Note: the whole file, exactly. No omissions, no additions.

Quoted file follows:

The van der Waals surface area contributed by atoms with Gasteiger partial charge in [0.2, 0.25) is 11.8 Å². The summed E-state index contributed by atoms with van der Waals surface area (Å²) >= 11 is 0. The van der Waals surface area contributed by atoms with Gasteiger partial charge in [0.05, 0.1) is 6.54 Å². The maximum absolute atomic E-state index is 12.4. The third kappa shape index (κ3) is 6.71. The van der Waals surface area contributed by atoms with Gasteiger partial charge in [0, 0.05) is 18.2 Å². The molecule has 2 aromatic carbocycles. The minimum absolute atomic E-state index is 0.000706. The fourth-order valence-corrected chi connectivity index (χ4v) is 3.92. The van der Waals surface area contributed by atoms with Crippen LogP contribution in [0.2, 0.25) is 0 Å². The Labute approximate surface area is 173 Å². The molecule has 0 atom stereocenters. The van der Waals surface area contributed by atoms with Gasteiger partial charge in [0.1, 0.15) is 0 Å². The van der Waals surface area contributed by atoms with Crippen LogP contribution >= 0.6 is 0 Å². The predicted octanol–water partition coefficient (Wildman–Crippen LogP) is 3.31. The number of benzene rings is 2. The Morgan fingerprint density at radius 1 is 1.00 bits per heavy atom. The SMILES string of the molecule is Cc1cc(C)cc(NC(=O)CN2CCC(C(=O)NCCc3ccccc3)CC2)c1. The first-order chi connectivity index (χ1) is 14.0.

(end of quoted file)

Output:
The van der Waals surface area contributed by atoms with Gasteiger partial charge in [0.2, 0.25) is 11.8 Å². The summed E-state index contributed by atoms with van der Waals surface area (Å²) >= 11 is 0. The van der Waals surface area contributed by atoms with Gasteiger partial charge in [0.05, 0.1) is 6.54 Å². The maximum absolute atomic E-state index is 12.4. The third kappa shape index (κ3) is 6.71. The van der Waals surface area contributed by atoms with Gasteiger partial charge in [0, 0.05) is 18.2 Å². The molecule has 2 aromatic carbocycles. The minimum absolute atomic E-state index is 0.000706. The fourth-order valence-corrected chi connectivity index (χ4v) is 3.92. The van der Waals surface area contributed by atoms with Crippen LogP contribution in [0.2, 0.25) is 0 Å². The Labute approximate surface area is 173 Å². The molecule has 0 atom stereocenters. The van der Waals surface area contributed by atoms with Gasteiger partial charge in [0.1, 0.15) is 0 Å². The van der Waals surface area contributed by atoms with Crippen LogP contribution >= 0.6 is 0 Å². The predicted octanol–water partition coefficient (Wildman–Crippen LogP) is 3.31. The number of benzene rings is 2. The Morgan fingerprint density at radius 1 is 1.00 bits per heavy atom. The SMILES string of the molecule is Cc1cc(C)cc(NC(=O)CN2CCC(C(=O)NCCc3ccccc3)CC2)c1. The first-order chi connectivity index (χ1) is 14.0.